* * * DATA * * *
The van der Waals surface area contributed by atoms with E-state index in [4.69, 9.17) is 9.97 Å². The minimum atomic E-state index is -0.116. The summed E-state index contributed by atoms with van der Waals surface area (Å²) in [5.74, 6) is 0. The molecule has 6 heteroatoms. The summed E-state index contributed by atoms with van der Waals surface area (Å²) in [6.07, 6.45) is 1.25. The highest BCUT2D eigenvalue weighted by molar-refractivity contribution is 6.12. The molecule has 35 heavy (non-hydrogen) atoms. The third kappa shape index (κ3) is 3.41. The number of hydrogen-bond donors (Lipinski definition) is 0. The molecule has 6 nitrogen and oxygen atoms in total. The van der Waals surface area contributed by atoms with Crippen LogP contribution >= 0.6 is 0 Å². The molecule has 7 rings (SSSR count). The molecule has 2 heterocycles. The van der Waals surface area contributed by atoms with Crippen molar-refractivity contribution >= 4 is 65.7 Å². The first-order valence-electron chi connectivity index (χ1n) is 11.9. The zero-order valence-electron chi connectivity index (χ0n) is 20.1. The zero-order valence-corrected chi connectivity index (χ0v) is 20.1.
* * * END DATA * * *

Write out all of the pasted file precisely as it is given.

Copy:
The van der Waals surface area contributed by atoms with E-state index in [4.69, 9.17) is 9.97 Å². The minimum atomic E-state index is -0.116. The summed E-state index contributed by atoms with van der Waals surface area (Å²) in [5.74, 6) is 0. The molecule has 6 heteroatoms. The summed E-state index contributed by atoms with van der Waals surface area (Å²) in [6.07, 6.45) is 1.25. The highest BCUT2D eigenvalue weighted by molar-refractivity contribution is 6.12. The molecule has 35 heavy (non-hydrogen) atoms. The third kappa shape index (κ3) is 3.41. The number of hydrogen-bond donors (Lipinski definition) is 0. The molecule has 6 nitrogen and oxygen atoms in total. The van der Waals surface area contributed by atoms with Crippen LogP contribution >= 0.6 is 0 Å². The molecule has 7 rings (SSSR count). The molecule has 2 heterocycles. The van der Waals surface area contributed by atoms with Crippen molar-refractivity contribution >= 4 is 65.7 Å². The first-order valence-electron chi connectivity index (χ1n) is 11.9. The zero-order valence-electron chi connectivity index (χ0n) is 20.1. The zero-order valence-corrected chi connectivity index (χ0v) is 20.1.